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SUBJECT: Abdominal Ultrasound Exam
SECTION: Radiology Ultrasound
ORIGINATOR: Deborah L. Richert, RDMS, RVT
REVISED DATE: September 12, 2013

APPROVED BY: Jody Riherd, MD, Dave Clayton, RDMS RVT

Scheduling: One every half hour. Patient should be scheduled in the A.M. due to NPO status.

Prep: NPO > 10 hours. Ultrasound performed prior to barium enema, UGI, or endoscopy.

Equipment: Ultrasound unit with 3.5 MHz transducer. It may be necessary to have a unit with 2.5, 5.0, or greater MHz transducers.

Exam Protocol:

With real-time ultrasound the soft tissue structures within the upper abdomen will be evaluated completely. The following is a description of the complete upper abdominal ultrasound:

Liver – The evaluation of the liver includes both long axis and transverse views. The liver parenchyma is evaluated for possible diffuse or focal abnormalities. The echogenicity of the liver compared to the right kidney should be performed whenever possible. The aorta in the region of the liver should be evaluated as well as the IVC where it passes through the liver. Evaluation should be done of the regions of the ligamentum teres, right hemidiaphragm, dome of the right lobe, and the right pleural space. The right and left portal vein branches and the hepatic veins should be seen within both lobes of the liver.

Gallbladder and biliary tree – Evaluation of the gallbladder includes both long axis and transverse views. The gallbladder is evaluated with the patient supine and in the left lateral decubitus positions, with additional patient positions as necessary. The gallbladder is evaluated for possible stones, polyps, or other masses and the mobility of these if found. The intrahepatic and extrahepatic bile ducts are evaluated for possible dilatation or any other abnormalities. Evaluation of the common bile duct in the head of the pancreas is done whenever possible.

Pancreas – The head, uncinate process, and body of the pancreas are evaluated transversely and in long axis. When possible the tail of the pancreas is also evaluated. In the head of the pancreas the distal common bile duct and the gastroduodenal artery are evaluated. The pancreas and peripancreatic region are assessed for any fluid collections, adenopathy, vascular abnormalities, or masses.

Spleen – The spleen is evaluated in both long axis and transverse views. It is measured in long axis, transverse axis, and anterior to posterior diameter. When possible the echogenicity of the left kidney compared to the spleen is performed as well as the left pleural space.

Kidneys – The kidneys are evaluated in long axis visualizing the cortex and renal pelvis. The maximum length of each kidney is recorded. Transverse views of both kidneys include the upper pole, mid section including the renal pelvis, and the lower pole. The perirenal regions are evaluated for possible abnormalities. At times it may be necessary to evaluate the renal arteries and veins for patency.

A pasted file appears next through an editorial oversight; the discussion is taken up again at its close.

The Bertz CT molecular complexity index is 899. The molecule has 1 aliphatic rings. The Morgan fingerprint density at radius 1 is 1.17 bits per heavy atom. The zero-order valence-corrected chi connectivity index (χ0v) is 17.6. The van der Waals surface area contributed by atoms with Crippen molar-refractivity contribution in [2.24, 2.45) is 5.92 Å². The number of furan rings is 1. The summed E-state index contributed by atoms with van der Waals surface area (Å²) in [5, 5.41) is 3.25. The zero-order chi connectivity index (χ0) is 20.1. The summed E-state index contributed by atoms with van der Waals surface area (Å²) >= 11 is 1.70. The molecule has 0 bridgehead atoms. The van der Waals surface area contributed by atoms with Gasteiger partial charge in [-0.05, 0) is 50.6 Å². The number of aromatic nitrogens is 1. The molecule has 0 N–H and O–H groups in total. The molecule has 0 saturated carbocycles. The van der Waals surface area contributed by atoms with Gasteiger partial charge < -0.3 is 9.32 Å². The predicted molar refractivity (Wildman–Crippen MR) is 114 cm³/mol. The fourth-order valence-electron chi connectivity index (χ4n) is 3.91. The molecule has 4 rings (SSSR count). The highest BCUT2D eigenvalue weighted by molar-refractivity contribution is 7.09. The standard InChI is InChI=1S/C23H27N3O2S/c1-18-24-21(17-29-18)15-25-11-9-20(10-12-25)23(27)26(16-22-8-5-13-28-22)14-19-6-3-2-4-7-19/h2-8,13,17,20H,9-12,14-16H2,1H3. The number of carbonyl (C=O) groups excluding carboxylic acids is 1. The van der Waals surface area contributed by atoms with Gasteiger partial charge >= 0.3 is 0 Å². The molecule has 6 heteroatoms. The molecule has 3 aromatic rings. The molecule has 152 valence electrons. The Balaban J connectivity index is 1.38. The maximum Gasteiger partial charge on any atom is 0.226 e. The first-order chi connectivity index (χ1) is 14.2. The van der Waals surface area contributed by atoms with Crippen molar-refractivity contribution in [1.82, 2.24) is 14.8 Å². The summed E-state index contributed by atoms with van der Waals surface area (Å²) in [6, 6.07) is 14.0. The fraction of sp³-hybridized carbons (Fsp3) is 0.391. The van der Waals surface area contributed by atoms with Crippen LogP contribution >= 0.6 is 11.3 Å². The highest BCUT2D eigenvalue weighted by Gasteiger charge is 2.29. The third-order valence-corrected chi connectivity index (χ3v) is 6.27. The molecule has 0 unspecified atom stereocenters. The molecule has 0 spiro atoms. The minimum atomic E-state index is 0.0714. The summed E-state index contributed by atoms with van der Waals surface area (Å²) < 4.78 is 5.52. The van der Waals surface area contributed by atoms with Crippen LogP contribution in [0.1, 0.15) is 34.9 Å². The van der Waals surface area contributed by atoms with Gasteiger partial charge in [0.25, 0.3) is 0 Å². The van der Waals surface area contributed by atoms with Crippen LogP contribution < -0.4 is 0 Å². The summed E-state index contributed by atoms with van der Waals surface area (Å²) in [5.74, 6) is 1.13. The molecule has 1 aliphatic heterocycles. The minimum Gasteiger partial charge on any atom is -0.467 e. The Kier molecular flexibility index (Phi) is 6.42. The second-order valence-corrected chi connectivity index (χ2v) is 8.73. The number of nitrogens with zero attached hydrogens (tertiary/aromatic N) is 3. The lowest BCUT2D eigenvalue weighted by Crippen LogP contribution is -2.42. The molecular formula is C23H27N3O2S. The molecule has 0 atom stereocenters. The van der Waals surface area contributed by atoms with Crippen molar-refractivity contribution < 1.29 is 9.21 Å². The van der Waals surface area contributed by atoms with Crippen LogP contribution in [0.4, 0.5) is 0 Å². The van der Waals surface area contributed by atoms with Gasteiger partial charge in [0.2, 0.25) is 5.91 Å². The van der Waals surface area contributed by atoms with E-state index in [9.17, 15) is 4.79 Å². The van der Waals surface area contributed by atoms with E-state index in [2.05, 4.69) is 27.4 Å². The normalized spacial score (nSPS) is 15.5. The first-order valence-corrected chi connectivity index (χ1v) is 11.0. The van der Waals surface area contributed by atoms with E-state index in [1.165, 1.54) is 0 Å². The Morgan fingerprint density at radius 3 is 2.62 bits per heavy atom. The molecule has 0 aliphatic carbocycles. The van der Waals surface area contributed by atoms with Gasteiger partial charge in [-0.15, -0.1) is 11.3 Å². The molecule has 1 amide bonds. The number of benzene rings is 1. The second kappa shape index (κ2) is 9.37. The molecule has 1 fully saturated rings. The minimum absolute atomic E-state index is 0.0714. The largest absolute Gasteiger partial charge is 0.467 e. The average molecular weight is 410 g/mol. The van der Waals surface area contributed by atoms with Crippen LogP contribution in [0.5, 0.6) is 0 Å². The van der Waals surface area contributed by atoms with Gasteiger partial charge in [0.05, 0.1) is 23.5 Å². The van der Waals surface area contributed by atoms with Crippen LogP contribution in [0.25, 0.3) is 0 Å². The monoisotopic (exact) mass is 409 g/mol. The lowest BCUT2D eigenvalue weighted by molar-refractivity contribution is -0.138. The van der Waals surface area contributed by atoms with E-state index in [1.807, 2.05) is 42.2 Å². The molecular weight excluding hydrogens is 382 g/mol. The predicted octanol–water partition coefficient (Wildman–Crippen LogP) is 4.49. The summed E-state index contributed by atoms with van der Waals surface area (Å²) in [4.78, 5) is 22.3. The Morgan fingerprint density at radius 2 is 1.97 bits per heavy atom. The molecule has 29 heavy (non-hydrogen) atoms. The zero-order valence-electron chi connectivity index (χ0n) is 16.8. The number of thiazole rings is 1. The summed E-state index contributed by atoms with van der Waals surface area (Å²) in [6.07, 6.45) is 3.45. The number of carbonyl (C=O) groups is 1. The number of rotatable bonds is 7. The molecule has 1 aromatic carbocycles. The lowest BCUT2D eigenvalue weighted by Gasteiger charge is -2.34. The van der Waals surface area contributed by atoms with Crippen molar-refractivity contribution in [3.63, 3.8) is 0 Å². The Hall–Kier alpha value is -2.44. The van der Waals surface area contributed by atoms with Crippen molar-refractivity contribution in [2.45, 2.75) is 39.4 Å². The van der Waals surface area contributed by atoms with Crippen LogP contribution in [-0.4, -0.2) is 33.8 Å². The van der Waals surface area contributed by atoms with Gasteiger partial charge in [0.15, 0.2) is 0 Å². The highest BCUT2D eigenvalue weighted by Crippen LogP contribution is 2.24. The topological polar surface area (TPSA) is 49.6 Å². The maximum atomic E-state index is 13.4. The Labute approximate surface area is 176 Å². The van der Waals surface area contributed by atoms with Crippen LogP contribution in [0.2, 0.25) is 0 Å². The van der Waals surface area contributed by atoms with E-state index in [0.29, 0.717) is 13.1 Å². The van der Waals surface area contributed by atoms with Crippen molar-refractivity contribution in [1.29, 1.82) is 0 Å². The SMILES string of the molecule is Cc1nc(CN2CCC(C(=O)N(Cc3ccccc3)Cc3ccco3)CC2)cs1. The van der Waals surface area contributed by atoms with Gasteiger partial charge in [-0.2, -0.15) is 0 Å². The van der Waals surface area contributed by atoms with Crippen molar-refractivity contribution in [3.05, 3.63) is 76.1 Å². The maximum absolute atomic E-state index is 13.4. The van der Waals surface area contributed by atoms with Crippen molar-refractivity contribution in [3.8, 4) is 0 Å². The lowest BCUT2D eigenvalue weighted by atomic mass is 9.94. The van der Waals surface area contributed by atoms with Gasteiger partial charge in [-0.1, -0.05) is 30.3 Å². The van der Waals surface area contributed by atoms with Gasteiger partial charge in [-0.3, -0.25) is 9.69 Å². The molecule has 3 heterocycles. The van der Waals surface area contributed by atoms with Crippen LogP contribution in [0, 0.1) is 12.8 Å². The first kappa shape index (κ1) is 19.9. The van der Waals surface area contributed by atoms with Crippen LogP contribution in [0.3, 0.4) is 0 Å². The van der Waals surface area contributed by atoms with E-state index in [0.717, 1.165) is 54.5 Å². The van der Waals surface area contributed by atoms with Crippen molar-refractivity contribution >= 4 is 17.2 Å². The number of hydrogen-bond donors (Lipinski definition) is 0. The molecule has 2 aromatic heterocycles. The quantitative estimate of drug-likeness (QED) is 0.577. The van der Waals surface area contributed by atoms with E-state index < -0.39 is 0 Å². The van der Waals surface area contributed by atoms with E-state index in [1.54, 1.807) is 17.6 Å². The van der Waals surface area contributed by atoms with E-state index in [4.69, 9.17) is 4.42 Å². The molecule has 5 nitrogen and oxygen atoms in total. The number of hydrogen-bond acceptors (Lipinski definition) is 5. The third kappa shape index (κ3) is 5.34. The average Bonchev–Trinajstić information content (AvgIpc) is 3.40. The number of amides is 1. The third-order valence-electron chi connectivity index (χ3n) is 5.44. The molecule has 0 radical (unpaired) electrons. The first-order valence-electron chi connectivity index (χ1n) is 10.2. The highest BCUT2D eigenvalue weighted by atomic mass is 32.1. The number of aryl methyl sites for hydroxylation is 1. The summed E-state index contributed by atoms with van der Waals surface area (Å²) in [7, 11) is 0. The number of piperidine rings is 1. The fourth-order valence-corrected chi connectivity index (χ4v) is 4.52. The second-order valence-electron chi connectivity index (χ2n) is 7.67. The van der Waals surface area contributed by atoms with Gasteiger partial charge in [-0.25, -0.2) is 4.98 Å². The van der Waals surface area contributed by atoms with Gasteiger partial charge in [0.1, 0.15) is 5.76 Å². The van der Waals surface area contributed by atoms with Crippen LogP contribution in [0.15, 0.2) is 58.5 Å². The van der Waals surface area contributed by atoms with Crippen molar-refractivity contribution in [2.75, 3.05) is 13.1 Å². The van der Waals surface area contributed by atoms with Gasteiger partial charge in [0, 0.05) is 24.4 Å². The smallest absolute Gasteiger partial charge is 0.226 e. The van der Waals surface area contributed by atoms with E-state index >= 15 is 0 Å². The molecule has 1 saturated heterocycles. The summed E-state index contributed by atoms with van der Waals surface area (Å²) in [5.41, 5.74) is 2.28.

Aorta and IVC – The aorta and IVC are evaluated in long axis and transverse views. Both vessels are evaluated from the diaphragm to the bifurcation when possible. Any aneurysmal dilatation of the aorta is measured in AP and transverse diameters. The soft tissue surrounding these vessels should be evaluated for any abnormalities.

Adrenals – The adrenal glands can be evaluated in the newborn and possible in the infant. The adrenal glands are evaluated for masses, hemorrhage, or other abnormalities.

The radiologist is informed by the sonographer of any structure not clearly seen during the ultrasound exam.


Even though only specific images are documented on film, all organs are to be scanned in detail. The following images will represent the upper abdominal ultrasound exam (additional images may be necessary for proper documentation).

Imaging Protocols

Radiology Ultrasound

Reviewed: September 12, 2013

Complete Abdominal Ultrasound Exam
  • Two images transverse pancreas to include head, uncinate process, body, and tail.
  • Long distal aorta with diameter measurement.
  • *Transverse liver to include hepatic veins. It may be necessary to take more than one image so that all three hepatic veins are seen. 
  • *Transverse image of the liver to include the portal vein.
  • *Longitudinal liver to include: 
  • - Left lobe of liver with prox. aorta. 
  • - Left lobe of liver with left portal vein. 
  • - Liver with IVC labeled. 
  • - Liver with right portal vein. 
  • - Right lobe of liver / right kidney interface.
  • Main portal vein with color Doppler as it enters the liver demonstrating the direction of blood flow (into or out of the liver).
  • Gallbladder: at least three images to include long and transverse supine and long LLD.
  • Color Doppler image of the gallbladder wall if the wall is thickened.
  • Long CHD: one image with internal diameter measurement.
  • Long CBD: one image with internal diameter measurement.
  • Three longitudinal images of right kidney: mid, medial, and lateral with maximum renal length measured. 
  • Three transverse image of right kidney: upper, mid (to include renal pelvis), lower. 
  • Three longitudinal images of left kidney: mid, medial, and lateral with maximum renal length measured.
  • Three transverse images of left kidney: upper, mid (to include renal pelvis), lower.
  • Long spleen with maximum length measured.
  • Transverse spleen with transverse and AP measurement.
  • Long spleen / left kidney interface (when possible).

*When the indication for the exam is surveillance for HCC (hepatocellular carcinoma) a cine clip through the RT and LT lobes of the liver should be recorded. This may be performed in either transverse or longitudinal orientation – the method that provides the best documentation.

This represents the normal complete abdominal ultrasound exam. Additional images may be necessary for proper documentation.

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